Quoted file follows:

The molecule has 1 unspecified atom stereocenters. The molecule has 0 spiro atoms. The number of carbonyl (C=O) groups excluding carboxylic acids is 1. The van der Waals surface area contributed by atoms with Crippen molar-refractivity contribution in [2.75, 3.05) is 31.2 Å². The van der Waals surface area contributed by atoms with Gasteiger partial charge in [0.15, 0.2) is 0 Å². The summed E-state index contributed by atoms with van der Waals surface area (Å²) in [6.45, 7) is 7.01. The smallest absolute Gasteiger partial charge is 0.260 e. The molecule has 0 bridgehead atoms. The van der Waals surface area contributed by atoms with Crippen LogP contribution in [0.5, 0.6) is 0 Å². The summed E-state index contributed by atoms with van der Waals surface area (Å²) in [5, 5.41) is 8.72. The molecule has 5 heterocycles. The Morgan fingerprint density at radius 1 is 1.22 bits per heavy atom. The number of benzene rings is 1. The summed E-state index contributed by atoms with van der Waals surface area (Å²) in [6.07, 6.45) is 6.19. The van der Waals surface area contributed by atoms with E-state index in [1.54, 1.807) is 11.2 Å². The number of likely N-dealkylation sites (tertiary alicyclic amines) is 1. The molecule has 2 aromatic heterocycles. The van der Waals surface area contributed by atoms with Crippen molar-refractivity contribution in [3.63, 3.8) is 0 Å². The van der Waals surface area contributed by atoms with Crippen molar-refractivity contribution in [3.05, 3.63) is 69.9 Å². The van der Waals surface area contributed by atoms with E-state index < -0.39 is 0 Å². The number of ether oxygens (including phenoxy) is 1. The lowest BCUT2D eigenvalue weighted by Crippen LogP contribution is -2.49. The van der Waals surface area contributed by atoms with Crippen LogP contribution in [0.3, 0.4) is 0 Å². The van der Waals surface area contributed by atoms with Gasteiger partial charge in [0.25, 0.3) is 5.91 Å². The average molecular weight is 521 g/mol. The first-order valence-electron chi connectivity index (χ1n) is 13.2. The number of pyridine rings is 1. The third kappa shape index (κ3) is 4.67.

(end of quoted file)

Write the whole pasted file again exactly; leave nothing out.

The molecule has 1 unspecified atom stereocenters. The molecule has 0 spiro atoms. The number of carbonyl (C=O) groups excluding carboxylic acids is 1. The van der Waals surface area contributed by atoms with Crippen molar-refractivity contribution in [2.75, 3.05) is 31.2 Å². The van der Waals surface area contributed by atoms with Gasteiger partial charge in [0.15, 0.2) is 0 Å². The summed E-state index contributed by atoms with van der Waals surface area (Å²) in [6.45, 7) is 7.01. The smallest absolute Gasteiger partial charge is 0.260 e. The molecule has 0 bridgehead atoms. The van der Waals surface area contributed by atoms with Crippen LogP contribution in [0.5, 0.6) is 0 Å². The summed E-state index contributed by atoms with van der Waals surface area (Å²) in [5, 5.41) is 8.72. The molecule has 5 heterocycles. The Morgan fingerprint density at radius 1 is 1.22 bits per heavy atom. The number of benzene rings is 1. The summed E-state index contributed by atoms with van der Waals surface area (Å²) in [6.07, 6.45) is 6.19. The van der Waals surface area contributed by atoms with E-state index in [1.54, 1.807) is 11.2 Å². The number of likely N-dealkylation sites (tertiary alicyclic amines) is 1. The molecule has 2 aromatic heterocycles. The van der Waals surface area contributed by atoms with Crippen molar-refractivity contribution in [3.63, 3.8) is 0 Å². The van der Waals surface area contributed by atoms with Crippen molar-refractivity contribution in [3.05, 3.63) is 69.9 Å². The van der Waals surface area contributed by atoms with E-state index < -0.39 is 0 Å². The number of ether oxygens (including phenoxy) is 1. The lowest BCUT2D eigenvalue weighted by Crippen LogP contribution is -2.49. The van der Waals surface area contributed by atoms with Crippen LogP contribution in [0.3, 0.4) is 0 Å². The van der Waals surface area contributed by atoms with Gasteiger partial charge in [0.25, 0.3) is 5.91 Å². The average molecular weight is 521 g/mol. The first-order valence-electron chi connectivity index (χ1n) is 13.2. The number of pyridine rings is 1. The third kappa shape index (κ3) is 4.67.